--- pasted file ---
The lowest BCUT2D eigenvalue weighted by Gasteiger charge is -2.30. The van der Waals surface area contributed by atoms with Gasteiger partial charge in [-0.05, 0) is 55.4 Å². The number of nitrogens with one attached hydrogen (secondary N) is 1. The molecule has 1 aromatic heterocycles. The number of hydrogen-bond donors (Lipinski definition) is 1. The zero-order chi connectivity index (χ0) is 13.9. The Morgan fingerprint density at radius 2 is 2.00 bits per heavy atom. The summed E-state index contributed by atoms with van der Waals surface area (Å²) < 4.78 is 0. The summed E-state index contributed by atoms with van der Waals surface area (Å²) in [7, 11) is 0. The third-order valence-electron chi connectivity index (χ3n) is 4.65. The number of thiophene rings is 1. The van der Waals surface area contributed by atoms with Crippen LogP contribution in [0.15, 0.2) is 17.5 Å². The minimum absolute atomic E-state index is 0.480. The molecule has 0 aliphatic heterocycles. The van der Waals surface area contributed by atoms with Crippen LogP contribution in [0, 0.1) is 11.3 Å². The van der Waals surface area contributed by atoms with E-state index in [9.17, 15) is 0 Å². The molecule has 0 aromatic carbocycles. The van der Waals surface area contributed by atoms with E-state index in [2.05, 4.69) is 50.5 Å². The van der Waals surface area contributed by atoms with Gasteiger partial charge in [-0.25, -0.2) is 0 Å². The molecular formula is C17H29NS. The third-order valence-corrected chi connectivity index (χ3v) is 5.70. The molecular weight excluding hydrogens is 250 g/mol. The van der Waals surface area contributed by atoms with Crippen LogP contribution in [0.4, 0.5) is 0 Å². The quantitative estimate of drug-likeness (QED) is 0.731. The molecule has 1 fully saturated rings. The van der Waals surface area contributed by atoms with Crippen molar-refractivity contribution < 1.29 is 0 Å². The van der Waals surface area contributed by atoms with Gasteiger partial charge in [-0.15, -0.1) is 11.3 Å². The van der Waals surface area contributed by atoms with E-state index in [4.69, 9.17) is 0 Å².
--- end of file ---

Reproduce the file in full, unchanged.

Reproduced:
The lowest BCUT2D eigenvalue weighted by Gasteiger charge is -2.30. The van der Waals surface area contributed by atoms with Gasteiger partial charge in [-0.05, 0) is 55.4 Å². The number of nitrogens with one attached hydrogen (secondary N) is 1. The molecule has 1 aromatic heterocycles. The number of hydrogen-bond donors (Lipinski definition) is 1. The zero-order chi connectivity index (χ0) is 13.9. The Morgan fingerprint density at radius 2 is 2.00 bits per heavy atom. The summed E-state index contributed by atoms with van der Waals surface area (Å²) < 4.78 is 0. The summed E-state index contributed by atoms with van der Waals surface area (Å²) in [7, 11) is 0. The third-order valence-electron chi connectivity index (χ3n) is 4.65. The number of thiophene rings is 1. The van der Waals surface area contributed by atoms with Crippen LogP contribution in [0.15, 0.2) is 17.5 Å². The minimum absolute atomic E-state index is 0.480. The molecule has 0 aliphatic heterocycles. The van der Waals surface area contributed by atoms with Crippen LogP contribution in [0, 0.1) is 11.3 Å². The van der Waals surface area contributed by atoms with E-state index in [9.17, 15) is 0 Å². The molecule has 0 aromatic carbocycles. The van der Waals surface area contributed by atoms with E-state index in [2.05, 4.69) is 50.5 Å². The van der Waals surface area contributed by atoms with Gasteiger partial charge in [-0.25, -0.2) is 0 Å². The molecular formula is C17H29NS. The third-order valence-corrected chi connectivity index (χ3v) is 5.70. The molecular weight excluding hydrogens is 250 g/mol. The van der Waals surface area contributed by atoms with Crippen LogP contribution in [0.4, 0.5) is 0 Å². The quantitative estimate of drug-likeness (QED) is 0.731. The molecule has 1 fully saturated rings. The van der Waals surface area contributed by atoms with Crippen molar-refractivity contribution < 1.29 is 0 Å². The van der Waals surface area contributed by atoms with Gasteiger partial charge in [-0.15, -0.1) is 11.3 Å². The van der Waals surface area contributed by atoms with E-state index in [4.69, 9.17) is 0 Å².